today to get oriented
lesson plan guidelines following the first lesson
a five to ten minute quiz of previous work done at the beginning
Approximately 1/3 of the time should be spent going over past difficulties [gaps
in content]. The strategies that are currently the most important for your
student should be practiced concurrently with the content! Comments on and
assistance with difficulties that you find in your student’s notebook should also
be covered. If a test is returned, going over the test would be done here.
Approximately 1/3 of the time should be spent on your student’s current
difficulties. This portion of the tutorial is student-driven. It is really essential that
your student feels he/she can get help where he feels it is important to him.
Point out wherever possible that the use of a certain strategy would have made
a difference. For example, if a careless error was made, have your student redo
the question while backchecking, and point out how that time he could do it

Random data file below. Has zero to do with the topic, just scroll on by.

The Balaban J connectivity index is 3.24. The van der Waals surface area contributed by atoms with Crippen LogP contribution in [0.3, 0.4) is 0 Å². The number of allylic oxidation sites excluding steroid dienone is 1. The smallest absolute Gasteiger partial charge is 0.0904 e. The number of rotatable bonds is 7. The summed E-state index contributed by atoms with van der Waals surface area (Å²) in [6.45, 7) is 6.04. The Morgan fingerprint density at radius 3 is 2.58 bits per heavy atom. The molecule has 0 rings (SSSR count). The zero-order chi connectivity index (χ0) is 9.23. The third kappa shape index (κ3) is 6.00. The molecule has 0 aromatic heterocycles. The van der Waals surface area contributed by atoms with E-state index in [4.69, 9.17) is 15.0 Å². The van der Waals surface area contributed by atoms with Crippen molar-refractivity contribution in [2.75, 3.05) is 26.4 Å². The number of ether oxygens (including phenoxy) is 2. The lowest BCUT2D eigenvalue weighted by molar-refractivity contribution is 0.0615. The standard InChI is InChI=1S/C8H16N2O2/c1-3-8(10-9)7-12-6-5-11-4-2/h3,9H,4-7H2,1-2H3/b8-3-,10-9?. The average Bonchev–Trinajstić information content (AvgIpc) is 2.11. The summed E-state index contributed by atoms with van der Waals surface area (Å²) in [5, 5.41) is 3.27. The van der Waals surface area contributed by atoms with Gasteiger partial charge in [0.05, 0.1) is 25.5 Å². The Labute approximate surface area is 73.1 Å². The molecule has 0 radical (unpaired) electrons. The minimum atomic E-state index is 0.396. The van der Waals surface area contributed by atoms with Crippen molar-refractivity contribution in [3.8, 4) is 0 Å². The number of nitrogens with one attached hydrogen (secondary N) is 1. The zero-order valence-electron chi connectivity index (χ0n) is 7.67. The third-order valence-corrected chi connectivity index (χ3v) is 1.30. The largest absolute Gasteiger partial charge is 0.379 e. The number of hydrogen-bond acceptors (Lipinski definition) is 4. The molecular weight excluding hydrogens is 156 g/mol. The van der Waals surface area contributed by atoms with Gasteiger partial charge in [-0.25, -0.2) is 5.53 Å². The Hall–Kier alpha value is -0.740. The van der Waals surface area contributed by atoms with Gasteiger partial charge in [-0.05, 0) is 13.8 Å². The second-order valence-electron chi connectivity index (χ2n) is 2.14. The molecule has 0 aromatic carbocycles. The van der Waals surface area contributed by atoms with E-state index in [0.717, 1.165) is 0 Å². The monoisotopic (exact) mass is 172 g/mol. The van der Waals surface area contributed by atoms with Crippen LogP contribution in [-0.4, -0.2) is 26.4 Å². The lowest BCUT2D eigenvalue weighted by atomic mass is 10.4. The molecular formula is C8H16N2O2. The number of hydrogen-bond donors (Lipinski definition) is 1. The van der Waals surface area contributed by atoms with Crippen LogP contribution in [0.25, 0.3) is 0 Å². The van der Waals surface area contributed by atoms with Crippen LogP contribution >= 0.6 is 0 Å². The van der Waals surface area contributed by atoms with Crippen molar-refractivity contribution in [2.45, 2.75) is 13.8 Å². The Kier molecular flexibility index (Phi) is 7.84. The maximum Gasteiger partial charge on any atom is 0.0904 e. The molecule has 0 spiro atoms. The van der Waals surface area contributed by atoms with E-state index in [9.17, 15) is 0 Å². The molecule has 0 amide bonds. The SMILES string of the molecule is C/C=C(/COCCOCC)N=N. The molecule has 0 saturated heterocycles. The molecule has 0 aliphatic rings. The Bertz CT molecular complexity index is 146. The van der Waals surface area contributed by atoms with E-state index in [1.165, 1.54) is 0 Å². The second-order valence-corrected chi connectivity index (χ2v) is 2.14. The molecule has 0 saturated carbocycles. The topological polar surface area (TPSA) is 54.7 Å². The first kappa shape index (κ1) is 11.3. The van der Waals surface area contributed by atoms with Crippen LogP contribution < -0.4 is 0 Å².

The remaining 1/3 [or less] of the time may be spent on looking ahead. Only hit
key concepts coming up, not the smaller details or incidental concepts. Through
this approach, many students begin to feel confident in class for the first time
and it is a great confidence booster.
The last thing you do is assign appropriate homework. Preferably this homework
will be on past gaps or concepts learned earlier at school. Tutor-assigned
homework should not be on current work at school; that work should be done in
your student’s regular school homework. Usually, you will give a maximum of 15
minutes about twice a week.